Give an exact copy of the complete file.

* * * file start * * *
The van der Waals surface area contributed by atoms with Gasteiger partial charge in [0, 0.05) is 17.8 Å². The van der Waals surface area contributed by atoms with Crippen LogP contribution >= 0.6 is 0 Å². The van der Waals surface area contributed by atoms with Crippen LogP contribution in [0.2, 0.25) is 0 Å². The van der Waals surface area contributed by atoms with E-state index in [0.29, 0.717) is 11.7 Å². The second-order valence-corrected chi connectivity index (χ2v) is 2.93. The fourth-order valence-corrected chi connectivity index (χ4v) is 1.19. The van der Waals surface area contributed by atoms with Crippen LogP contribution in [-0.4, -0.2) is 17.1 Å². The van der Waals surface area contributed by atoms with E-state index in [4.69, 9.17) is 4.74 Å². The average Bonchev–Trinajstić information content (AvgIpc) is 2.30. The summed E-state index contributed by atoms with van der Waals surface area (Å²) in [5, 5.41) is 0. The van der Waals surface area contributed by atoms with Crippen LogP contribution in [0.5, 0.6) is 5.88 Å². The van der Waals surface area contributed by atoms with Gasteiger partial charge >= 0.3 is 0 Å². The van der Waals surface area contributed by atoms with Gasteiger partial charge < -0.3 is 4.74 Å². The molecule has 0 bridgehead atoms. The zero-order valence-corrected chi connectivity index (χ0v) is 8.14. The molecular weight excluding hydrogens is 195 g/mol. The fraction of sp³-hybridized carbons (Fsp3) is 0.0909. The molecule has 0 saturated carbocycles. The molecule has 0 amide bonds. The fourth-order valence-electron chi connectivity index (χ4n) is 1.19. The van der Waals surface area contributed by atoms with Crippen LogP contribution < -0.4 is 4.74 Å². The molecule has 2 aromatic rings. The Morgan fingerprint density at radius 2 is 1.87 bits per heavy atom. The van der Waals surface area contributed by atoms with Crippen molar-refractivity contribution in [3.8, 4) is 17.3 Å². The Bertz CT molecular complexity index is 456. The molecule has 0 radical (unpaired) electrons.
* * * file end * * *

The van der Waals surface area contributed by atoms with Gasteiger partial charge in [0, 0.05) is 17.8 Å². The van der Waals surface area contributed by atoms with Crippen LogP contribution >= 0.6 is 0 Å². The van der Waals surface area contributed by atoms with Crippen LogP contribution in [0.2, 0.25) is 0 Å². The van der Waals surface area contributed by atoms with E-state index in [0.29, 0.717) is 11.7 Å². The second-order valence-corrected chi connectivity index (χ2v) is 2.93. The fourth-order valence-corrected chi connectivity index (χ4v) is 1.19. The van der Waals surface area contributed by atoms with Crippen LogP contribution in [-0.4, -0.2) is 17.1 Å². The van der Waals surface area contributed by atoms with E-state index in [4.69, 9.17) is 4.74 Å². The average Bonchev–Trinajstić information content (AvgIpc) is 2.30. The summed E-state index contributed by atoms with van der Waals surface area (Å²) in [5, 5.41) is 0. The van der Waals surface area contributed by atoms with Crippen LogP contribution in [0.5, 0.6) is 5.88 Å². The van der Waals surface area contributed by atoms with Gasteiger partial charge >= 0.3 is 0 Å². The van der Waals surface area contributed by atoms with Gasteiger partial charge < -0.3 is 4.74 Å². The molecule has 0 bridgehead atoms. The zero-order valence-corrected chi connectivity index (χ0v) is 8.14. The molecular weight excluding hydrogens is 195 g/mol. The fraction of sp³-hybridized carbons (Fsp3) is 0.0909. The molecule has 0 saturated carbocycles. The molecule has 0 amide bonds. The fourth-order valence-electron chi connectivity index (χ4n) is 1.19. The van der Waals surface area contributed by atoms with Crippen LogP contribution < -0.4 is 4.74 Å². The molecule has 2 aromatic rings. The Morgan fingerprint density at radius 2 is 1.87 bits per heavy atom. The van der Waals surface area contributed by atoms with Crippen molar-refractivity contribution in [3.8, 4) is 17.3 Å². The Bertz CT molecular complexity index is 456. The molecule has 0 radical (unpaired) electrons.